HAZARD — Winter weather can create serious problems for folks in the mountains, especially when the storm is so powerful meteorologists give it a name; Winter Storm Jonas. However, mountain folks are no strangers to storms. In times of treacherous conditions, the people of Perry County often show inspiring resiliency that not even the likes of Jonas can crumble. Such was the case this past weekend.
Preparations for the storm began nearly a week prior to its arrival. Meteorologists gave around the clock updates on how much precipitation each area should expect and what time commuters could anticipate the precipitation to begin falling. Stores were flooded with customers stocking up on essentials they felt were necessary when trapped at home for several days, possibly without electricity. At approximately 5:00 p.m. on Jan. 21, which was the evening prior to Jonas’s arrival, the checkout lines at the Hazard Walmart were backed up into the clothing department, which is a spectacle store employees said they usually only see during the Christmas rush.
The first droplets of ice and sleet started to pelt Perry County around 3:00 a.m. on Jan. 22. By then most schools, businesses and scheduled events had already announced closures and cancellations. Normally, the parking lot of the Hazard Village Shopping Center is packed on a Friday afternoon. However, on Jan. 22, the snow covered parking lot remained vacant. Most business managers shut down for the day and instructed their employees to stay off the roads and out of danger.
Emergency declarations at both the county and statewide levels were put into place before the snow stopped falling. Highway 80 between London and Somerset closed to oncoming traffic, as did Interstate 75 in Rockcastle County and also near Kentucky’s border with Tennessee. Motionless vehicles were lined bumper to bumper for miles down the highway.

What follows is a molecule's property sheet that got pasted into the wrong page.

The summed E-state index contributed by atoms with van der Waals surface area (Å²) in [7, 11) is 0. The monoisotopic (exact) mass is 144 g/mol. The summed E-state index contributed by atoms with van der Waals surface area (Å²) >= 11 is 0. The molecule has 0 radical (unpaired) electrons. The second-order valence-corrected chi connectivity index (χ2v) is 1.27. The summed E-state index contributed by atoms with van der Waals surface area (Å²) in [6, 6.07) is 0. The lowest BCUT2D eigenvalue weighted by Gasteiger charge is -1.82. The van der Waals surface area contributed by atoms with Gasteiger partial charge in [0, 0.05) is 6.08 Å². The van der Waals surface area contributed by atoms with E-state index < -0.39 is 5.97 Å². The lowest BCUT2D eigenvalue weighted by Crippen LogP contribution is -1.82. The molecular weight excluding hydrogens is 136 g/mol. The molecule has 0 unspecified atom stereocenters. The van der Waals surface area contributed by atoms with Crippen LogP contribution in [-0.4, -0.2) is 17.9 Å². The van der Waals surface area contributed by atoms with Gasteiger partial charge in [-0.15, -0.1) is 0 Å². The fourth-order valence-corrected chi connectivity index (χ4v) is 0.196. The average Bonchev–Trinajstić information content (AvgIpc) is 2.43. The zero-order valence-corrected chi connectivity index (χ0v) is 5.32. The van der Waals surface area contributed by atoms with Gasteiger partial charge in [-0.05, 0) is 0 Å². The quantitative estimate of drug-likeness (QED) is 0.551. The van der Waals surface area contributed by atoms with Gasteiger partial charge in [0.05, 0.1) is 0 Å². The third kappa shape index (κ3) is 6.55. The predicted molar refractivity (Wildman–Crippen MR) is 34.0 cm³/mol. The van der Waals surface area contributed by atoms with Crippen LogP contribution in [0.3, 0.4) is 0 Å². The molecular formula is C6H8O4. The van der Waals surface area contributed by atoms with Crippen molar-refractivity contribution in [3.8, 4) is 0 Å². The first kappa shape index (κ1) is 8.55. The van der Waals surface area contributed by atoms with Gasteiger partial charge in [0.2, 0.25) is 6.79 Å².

Local fire departments established warming stations at each end of Perry County for citizens who might have been without heat throughout the storm. In the southern end of Perry County, the Viper Volunteer Fire Department opened its doors as a warming shelter and the Grapevine/Chavies Fire Department did the same in the northern section of the county.
In Perry County, there were fewer traffic accidents and power outages reported than local officials expected. Road crews experienced a few equipment malfunctions and civilian vehicles required towing assistance on an abundance of roads, but the majority of local accidents did not produce major injuries to drivers. Such was not the case in other parts of the state, as a snow plow caught on fire in Johnson County and a state worker in Christian County died while plowing snow from the highway.
The estimated accumulation totals for Perry County measured 8” to 12” of snow. For the Eastern Kentucky Region, 2015 now holds the record for most snowfall recorded during the month of January, thanks to Jonas. The region as a whole has received an average of 18.5” of snow thus far into January, which beats the previous record of 16.4” measured in Jan. of 1996.
First responders were on the job, as they always are. Road crews also remained scattered across the mountains battling through Jonas’s aftermath. This year, the heroes in many Perry County communities were citizens with ATVs, who volunteered their time in dangerous conditions to help clear roads and driveways for their neighbors. As of Sunday, temperatures remained well below freezing and several roads were still icy.
The sun finally made an appearance and temperatures rose to nearly 50 degrees on Monday and Tuesday. Judge Scott Alexander stated at the Jan. 26 fiscal court meeting that he believes county roads should be clear for the most part as of Tuesday afternoon. Businesses open and Perry County is once again showing signs of livelihood.
Winter Storm Jonas could have been much worse. The people of Perry County are the reason it was not. The folks, who could, practiced caution and stayed home throughout the treacherous conditions. Many people took the time to build snowmen and sled with their children. Turning a potentially terrible situation into a treasured time to share with family is a part of Perry County people’s nature that makes us both gentle and strong.
Sam Neace can be reached at 606-629-3243 and on Twitter @HazardHerald.